Now, if I could pick two threats, I think that insider susceptibility to social engineering is a challenge on an equal par.  In my view, any stimulus that depends on an insider to take some kind of action is social engineering (so not just phone calls asking for your password).  Expecting a user to open an attachment, attach a thumb drive, visit a website, insert a CD, etc., are all social engineering attacks.  For both of the threats I have described, it would be useful to ensure that compromise of a SysAdmin’s or user’s credentials would never persist beyond a single session (i.e. no one would be able to log-in as them again to effect change).

3. When it comes to security, what’s the biggest misconception you’ve seen among corporate IT planners?

The biggest misconception I have encountered is the belief that malicious intent and activity is directed at the company only from outside the network perimeter.  The thinking is that although insiders make mistakes or take inadvertent actions that cause problems, there really isn’t a “maliciousness” to their actions.  This thought process often leads to the implementation of simplified DLP solutions, i.e. let’s just make sure people don’t inadvertently send out social security numbers (SSNs) in an email.  This of course has absolutely no affect on a malicious insider who could print-out the SSNs, or take a picture of the computer screen with a cell-phone camera.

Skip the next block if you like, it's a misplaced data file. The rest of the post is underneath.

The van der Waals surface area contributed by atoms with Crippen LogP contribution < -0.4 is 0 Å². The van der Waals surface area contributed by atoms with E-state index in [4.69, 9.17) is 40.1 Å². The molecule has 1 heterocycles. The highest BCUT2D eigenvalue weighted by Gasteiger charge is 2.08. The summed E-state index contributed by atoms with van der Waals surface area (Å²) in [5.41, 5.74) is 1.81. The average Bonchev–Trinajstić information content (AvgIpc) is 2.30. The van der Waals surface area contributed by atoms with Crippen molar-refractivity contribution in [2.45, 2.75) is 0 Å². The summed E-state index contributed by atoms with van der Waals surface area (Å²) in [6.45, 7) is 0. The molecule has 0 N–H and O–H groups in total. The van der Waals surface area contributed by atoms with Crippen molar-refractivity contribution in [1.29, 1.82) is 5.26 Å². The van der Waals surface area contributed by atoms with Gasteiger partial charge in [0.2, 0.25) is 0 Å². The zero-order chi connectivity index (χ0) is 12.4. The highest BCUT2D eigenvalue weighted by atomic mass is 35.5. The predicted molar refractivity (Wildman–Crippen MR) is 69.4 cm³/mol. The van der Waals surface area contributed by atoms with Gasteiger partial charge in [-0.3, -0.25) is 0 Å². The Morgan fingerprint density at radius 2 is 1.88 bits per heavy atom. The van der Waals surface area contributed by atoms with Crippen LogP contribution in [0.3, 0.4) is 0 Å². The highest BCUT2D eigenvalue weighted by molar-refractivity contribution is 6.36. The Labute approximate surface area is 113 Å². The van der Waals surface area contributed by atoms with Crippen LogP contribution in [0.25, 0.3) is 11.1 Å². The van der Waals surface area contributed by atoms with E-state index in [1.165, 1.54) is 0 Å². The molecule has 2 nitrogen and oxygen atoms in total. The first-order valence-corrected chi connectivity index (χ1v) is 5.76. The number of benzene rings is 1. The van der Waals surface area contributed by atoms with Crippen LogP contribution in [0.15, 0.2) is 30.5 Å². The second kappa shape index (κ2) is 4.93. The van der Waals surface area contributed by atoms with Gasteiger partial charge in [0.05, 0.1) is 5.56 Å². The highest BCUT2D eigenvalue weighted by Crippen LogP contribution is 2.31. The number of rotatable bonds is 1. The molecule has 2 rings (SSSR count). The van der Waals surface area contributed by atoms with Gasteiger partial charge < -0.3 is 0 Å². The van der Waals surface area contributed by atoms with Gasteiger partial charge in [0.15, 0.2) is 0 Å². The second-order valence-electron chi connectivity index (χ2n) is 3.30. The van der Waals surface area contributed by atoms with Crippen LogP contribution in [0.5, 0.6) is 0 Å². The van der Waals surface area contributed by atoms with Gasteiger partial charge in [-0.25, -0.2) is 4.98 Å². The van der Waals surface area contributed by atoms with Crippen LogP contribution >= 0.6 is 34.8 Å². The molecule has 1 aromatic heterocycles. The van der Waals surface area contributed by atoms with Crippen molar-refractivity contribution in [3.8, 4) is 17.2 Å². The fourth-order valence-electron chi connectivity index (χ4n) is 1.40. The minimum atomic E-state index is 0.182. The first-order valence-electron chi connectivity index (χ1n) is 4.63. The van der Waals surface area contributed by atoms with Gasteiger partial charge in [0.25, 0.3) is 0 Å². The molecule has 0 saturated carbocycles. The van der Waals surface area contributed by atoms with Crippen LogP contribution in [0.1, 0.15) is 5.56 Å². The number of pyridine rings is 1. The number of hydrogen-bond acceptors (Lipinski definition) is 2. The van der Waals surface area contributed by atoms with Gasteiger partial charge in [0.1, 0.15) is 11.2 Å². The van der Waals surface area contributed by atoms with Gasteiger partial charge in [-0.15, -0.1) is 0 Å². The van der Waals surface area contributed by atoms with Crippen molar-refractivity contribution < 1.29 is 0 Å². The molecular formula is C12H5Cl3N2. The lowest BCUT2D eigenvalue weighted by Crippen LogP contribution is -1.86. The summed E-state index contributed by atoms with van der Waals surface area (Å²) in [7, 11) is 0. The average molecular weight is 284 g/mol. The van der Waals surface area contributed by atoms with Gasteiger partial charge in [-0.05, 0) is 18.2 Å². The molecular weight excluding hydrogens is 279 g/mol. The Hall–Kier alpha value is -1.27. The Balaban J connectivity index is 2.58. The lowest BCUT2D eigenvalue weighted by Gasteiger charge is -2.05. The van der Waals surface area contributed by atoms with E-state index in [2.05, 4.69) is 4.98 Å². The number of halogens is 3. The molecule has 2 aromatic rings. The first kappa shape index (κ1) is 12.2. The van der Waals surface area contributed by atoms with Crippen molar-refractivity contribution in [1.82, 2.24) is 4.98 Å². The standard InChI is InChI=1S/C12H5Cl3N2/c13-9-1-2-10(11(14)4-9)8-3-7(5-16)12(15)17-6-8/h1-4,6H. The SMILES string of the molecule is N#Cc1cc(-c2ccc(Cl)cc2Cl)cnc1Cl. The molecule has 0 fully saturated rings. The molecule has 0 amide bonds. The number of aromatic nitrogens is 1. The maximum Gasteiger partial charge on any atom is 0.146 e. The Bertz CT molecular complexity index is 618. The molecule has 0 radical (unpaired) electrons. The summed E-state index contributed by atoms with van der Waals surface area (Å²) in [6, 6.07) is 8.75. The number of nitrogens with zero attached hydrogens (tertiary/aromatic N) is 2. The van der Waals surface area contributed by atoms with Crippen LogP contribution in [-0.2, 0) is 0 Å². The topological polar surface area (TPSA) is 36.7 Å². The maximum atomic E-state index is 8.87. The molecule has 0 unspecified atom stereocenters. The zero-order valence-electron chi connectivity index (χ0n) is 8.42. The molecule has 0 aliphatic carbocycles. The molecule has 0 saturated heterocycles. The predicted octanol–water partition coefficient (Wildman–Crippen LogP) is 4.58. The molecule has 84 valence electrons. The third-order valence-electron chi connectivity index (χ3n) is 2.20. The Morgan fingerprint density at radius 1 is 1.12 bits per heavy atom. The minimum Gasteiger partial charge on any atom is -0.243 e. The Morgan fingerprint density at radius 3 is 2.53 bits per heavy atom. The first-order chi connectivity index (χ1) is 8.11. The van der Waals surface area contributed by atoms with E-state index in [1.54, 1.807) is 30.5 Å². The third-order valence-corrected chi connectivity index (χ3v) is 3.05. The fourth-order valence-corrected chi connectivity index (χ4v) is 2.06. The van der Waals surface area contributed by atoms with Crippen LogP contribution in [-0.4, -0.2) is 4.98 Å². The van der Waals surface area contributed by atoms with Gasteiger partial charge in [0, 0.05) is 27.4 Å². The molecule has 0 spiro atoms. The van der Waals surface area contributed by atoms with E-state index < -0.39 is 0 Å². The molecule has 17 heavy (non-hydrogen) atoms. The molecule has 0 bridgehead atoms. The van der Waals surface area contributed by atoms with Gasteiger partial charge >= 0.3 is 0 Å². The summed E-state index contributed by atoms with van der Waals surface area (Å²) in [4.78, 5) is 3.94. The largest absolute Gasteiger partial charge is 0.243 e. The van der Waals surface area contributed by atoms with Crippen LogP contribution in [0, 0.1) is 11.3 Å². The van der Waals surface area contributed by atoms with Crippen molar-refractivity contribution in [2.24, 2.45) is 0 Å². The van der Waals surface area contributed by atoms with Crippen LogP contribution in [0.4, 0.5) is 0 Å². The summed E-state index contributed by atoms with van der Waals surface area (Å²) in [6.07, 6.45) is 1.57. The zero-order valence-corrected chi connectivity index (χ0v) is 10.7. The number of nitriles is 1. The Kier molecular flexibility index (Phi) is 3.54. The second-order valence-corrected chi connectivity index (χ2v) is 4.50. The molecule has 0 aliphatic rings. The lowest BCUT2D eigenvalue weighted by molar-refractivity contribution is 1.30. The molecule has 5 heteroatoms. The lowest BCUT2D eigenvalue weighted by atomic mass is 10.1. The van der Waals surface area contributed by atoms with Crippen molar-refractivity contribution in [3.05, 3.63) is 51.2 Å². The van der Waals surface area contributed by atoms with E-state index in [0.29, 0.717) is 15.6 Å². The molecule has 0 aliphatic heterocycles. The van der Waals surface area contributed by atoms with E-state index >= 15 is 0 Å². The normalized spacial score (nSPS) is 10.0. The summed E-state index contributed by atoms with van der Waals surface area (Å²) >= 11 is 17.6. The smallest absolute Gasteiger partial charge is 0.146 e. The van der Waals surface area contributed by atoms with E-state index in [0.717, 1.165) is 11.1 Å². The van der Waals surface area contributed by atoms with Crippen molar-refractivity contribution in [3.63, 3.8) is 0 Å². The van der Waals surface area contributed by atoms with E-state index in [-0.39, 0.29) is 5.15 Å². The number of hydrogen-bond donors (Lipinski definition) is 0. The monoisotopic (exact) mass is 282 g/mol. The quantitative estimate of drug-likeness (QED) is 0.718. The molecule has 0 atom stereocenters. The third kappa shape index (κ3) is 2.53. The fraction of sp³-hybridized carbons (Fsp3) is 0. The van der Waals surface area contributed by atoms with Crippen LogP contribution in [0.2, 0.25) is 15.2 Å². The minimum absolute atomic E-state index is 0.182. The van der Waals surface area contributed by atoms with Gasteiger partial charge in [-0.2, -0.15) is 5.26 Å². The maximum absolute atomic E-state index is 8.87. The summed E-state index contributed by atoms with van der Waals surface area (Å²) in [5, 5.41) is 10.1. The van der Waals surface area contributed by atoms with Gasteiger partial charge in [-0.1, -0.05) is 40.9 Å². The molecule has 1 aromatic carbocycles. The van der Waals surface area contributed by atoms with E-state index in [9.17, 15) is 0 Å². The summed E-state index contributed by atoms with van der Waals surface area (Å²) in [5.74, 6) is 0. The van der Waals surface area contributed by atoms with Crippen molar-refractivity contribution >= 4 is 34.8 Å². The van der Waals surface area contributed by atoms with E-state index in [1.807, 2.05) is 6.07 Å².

Because these other vectors seem difficult to effectively monitor and detect, there is a serious under-reporting of how much loss there really is from insiders.  A truly effective insider threat strategy requires an enterprise program, not just the acquisition of a single tool.  It includes education, awareness, reporting incentives and a corporate culture that permeates beyond the IT organization.

4. Looking ahead, what types of new IT security threats do you see on the horizon and how can these threats be countered?

I think that in the short-term it is the “consumerization of IT” that will be the most challenging.  Users want to use their iPad, Smartphone, mobile hot-spot, favorite social networking software, etc. because they’re effective and productive in their work.  How do we recognize these devices and applications to ensure we have right-sized permissions and can effectively monitor our critical data?  What are the legal and governance liabilities for users manipulating our data using their own ad hoc IT constructs?

I believe we need to rethink how we approach this new generation of IT and start from a zero trust and zero knowledge model.  Meaning, we will not allow devices, processes, people, and software to operate unless we have fully identified and managed the risk (zero trust); and that when users end a work session they have no useable information in their heads or on their person that would allow someone else to log back in as them (zero knowledge).  Finding effective, agile ways to do that and also maximize IT’s potential will be a challenge.  A good start might be true two-way communication with users that ensures visibility into their ideas of what they are using or want to use in the enterprise.  Early identification allows security to be baked-in from the beginning, rather than sprinkled-on after we find out what was already being done with our data.

Michael C. Theis (CISSP) is President of Strategic Threat Solutions LLC, a privately held consulting company focused on creating strategies for difficult long-term problems affecting the United States Federal Government and the private sector. The Cyber-Insider Threat Solutions division partners with clients to create enterprise-wide strategies for detecting and mitigating insider threats in both physical and cyber space. Mr. Theis can be reached at